Weeds and glass and disappointment

This whole move from London to the countryside in search of the good life was a massive gamble for us. We moved to an area where we knew nobody, leaving behind our friends and the town we loved. In truth, we’ve never been happier and it was definitely the right thing to do but it’s meant enormous upheaval. In the interests of getting our new smallholding life up and running as soon as possible, we threw ourselves into landscaping whilst awaiting planning permission to do some work on our house. This included making a kitchen garden complete with multiple raised beds and polytunnel that we hoped would let us start our vegetable self-sufficiency this year in the summer and when we initially got the raised beds installed and filled with topsoil, all appeared to be going well at first. The soil was stonier than I’d expected, and appeared to be sprouting weeds at a rate of knots (considerably faster than any other topsoil I’ve ever bought in). And then I found the first piece of glass.

Glass in about one in every four handfuls of the supposedly premium topsoil

I thought it must be a fluke, but then I found another. And another, and another and another. The soil was absolutely full of them. I sent the supplier (we deliberately chose a local supplier) an email and they came over to have a look, by which point I’d stopped planting. The upshot was the the supplier’s supplier’s supplier (it was a somewhat overpopulated meeting) is apparently going to replace the soil, although sadly I’ve now not only missed most of the summer growing season, I’m rapidly missing the winter planting window too. The weeds were extraordinary, ranging from grasses to actual bindweed.

Morning glory growing from the imported (and expensive) soil

Their initial suggestion was that instead of manually removing close to 100 tonne of soil by hand and then replacing it, they simply top each bed up with a few inches of good soil. They told me that way I could let my children garden with me because the huge shards of broken glass would be buried a few inches below the soil surface. They also thought that glass would become blunter with time (in the sea maybe, after a few years, I’m not sure how they expected this to happen in a raised bed). Anyway, we’re still hashing our the details but I’m hoping that we can re-start on the beds as of October. How frustrating, to make this huge investment (I’m choosing my words very carefully – this kitchen garden is pivotal to our plans and is very much an investment in our future) and have the materials we purchase turn out to be such utter rubbish. Worse still, to have the suppliers do anything other than apologise profusely and to try to convince us that the problem isn’t as bad as we think (if there’s glass in there in huge amounts, who knows what else is in there?). We also covered both our large kitchen garden and the play area we’ve made for our children in weed proof membrane. We specifically asked for something heavy duty. What turned up didn’t look like the usual black membrane we’re used to but we were assured it was appropriate. Of course, it isn’t.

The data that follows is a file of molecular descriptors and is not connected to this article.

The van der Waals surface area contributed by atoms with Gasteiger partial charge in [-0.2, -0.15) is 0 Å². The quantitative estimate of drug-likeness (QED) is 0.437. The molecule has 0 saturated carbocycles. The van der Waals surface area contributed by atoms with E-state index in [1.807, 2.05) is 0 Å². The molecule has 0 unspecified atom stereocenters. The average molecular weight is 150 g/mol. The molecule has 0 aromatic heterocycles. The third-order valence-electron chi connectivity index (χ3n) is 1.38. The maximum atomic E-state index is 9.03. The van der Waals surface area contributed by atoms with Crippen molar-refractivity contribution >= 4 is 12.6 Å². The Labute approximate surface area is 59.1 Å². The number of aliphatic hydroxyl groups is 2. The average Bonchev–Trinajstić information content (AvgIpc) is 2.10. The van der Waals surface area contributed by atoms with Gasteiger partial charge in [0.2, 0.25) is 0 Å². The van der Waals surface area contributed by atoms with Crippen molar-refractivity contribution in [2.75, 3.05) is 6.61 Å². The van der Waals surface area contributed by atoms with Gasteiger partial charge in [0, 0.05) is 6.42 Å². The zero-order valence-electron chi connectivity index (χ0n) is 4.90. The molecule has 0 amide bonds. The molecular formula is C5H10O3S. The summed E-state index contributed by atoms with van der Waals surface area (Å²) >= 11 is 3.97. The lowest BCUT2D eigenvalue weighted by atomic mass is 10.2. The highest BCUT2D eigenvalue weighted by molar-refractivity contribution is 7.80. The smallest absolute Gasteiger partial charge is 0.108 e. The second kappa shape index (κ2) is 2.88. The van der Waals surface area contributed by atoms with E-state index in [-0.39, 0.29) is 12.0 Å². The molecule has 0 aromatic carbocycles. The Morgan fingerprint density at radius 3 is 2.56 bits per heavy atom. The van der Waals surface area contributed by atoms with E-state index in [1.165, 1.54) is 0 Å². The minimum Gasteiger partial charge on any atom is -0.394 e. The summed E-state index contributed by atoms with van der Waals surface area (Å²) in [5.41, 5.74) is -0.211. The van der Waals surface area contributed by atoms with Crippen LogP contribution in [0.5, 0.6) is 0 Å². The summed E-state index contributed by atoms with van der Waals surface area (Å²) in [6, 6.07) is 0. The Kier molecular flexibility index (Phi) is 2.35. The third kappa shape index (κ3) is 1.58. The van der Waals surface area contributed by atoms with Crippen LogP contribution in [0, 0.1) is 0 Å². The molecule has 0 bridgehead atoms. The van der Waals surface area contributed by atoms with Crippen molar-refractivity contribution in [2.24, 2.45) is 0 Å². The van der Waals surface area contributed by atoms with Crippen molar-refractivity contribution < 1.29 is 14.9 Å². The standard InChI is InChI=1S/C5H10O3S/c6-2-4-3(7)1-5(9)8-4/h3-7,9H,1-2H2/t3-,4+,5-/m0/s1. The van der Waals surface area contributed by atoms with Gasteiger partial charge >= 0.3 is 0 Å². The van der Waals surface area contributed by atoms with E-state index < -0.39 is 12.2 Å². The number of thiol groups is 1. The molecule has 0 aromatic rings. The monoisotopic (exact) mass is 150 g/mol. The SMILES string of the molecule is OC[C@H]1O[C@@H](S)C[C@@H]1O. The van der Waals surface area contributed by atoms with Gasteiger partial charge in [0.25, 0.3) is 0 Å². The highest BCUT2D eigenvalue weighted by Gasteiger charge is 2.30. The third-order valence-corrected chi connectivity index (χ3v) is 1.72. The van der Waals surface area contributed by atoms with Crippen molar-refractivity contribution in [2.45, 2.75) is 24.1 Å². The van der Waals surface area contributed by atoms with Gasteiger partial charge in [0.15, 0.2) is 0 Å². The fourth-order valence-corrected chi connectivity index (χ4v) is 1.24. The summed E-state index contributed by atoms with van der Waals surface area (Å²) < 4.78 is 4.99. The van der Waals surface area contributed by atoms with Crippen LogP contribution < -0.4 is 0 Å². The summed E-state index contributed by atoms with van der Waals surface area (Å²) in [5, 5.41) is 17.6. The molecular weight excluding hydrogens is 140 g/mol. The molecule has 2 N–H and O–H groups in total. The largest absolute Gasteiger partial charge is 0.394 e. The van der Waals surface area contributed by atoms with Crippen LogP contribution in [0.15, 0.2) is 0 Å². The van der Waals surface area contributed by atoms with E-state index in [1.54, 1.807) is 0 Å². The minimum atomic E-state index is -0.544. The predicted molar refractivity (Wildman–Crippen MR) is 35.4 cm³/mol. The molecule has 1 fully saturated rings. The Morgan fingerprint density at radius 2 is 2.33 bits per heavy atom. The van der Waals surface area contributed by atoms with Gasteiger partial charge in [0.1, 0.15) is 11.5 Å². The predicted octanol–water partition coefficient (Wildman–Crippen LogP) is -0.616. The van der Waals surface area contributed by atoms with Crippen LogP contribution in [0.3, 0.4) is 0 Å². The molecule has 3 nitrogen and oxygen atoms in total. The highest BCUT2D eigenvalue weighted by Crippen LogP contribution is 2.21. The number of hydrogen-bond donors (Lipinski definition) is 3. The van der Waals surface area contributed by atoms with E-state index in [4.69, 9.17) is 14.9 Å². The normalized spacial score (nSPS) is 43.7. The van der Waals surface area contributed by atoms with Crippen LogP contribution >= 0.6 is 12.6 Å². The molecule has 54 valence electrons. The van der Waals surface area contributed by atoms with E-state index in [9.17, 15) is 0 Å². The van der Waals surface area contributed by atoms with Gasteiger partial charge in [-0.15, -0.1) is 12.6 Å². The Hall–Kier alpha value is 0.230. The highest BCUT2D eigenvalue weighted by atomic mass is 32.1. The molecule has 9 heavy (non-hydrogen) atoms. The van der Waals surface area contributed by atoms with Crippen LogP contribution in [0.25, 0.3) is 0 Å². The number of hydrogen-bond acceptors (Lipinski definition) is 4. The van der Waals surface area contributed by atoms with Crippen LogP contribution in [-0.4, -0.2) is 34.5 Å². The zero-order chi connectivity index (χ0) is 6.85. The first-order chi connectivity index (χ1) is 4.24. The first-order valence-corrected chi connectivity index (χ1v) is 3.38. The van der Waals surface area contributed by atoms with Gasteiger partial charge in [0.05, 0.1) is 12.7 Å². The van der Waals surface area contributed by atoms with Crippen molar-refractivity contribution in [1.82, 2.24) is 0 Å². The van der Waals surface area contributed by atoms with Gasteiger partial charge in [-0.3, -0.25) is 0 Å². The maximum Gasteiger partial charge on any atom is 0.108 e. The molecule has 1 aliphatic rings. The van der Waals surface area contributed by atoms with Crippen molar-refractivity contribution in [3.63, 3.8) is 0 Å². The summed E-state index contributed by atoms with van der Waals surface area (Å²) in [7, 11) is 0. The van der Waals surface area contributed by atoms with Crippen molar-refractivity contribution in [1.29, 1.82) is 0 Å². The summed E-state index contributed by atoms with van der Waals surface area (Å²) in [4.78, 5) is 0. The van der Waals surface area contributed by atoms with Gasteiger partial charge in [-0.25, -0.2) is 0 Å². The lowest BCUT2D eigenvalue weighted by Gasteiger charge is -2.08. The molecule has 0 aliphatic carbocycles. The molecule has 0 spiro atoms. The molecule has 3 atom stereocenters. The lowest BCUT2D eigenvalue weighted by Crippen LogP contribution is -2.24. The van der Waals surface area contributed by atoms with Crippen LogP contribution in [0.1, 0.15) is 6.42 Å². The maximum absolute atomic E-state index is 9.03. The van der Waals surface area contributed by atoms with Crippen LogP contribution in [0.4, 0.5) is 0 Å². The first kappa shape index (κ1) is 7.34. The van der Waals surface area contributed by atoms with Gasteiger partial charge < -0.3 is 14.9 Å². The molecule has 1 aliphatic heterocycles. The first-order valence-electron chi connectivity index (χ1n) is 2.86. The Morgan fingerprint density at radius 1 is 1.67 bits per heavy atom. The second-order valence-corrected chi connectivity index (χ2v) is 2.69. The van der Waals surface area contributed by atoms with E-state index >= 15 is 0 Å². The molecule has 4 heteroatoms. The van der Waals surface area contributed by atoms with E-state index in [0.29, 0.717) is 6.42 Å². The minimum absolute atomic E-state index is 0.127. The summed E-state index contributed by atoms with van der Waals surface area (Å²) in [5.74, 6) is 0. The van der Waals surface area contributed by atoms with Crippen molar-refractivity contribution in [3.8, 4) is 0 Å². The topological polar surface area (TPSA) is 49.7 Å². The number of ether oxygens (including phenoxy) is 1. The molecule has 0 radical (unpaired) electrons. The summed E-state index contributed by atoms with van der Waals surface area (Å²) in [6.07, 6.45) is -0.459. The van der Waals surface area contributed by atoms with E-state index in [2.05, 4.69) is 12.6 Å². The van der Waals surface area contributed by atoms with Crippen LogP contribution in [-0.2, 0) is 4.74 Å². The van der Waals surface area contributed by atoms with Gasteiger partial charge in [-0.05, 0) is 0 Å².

The weeds that sprang up in the first couple of weeks

The place is a mess, with weeds and grasses growing through at a rate of knots. In short, this is an enormous setback. Shoddy, inappropriate materials that have basically wasted a year of our project. Technically I suppose we should remove the poly tunnel, all the raised beds etc and re-lay the shingle on top of the product we thought we’d ordered but that’s months and months of work, surely, and our raised beds might get broken. So hopefully the supplier will be reasonable and accept our offer to simply replace the membrane on the paths. It’s cost us a fortune and it’s never going to be what we wanted because the weeds will still come in at the edges. I’m really upset by the whole thing. This is a kitchen garden we expect to be using for years and years and it’s been ruined right from the outset. Don’t get me wrong, I know that I’m enormously lucky to have it at all, but to spend months building something to find that it’s all contaminated is so frustrating. So, back to the drawing board in a couple of weeks I suppose!

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We farm a three acre smallholding in Hampshire, England, having fled London in pursuit of the good life for our little family. We mess about with an assorted menagerie and try to be as self-sufficient as possible in meat and fruit and vegetables whilst enjoying our plot and an outdoors lifestyle with our son. I am the luckiest person that I know.

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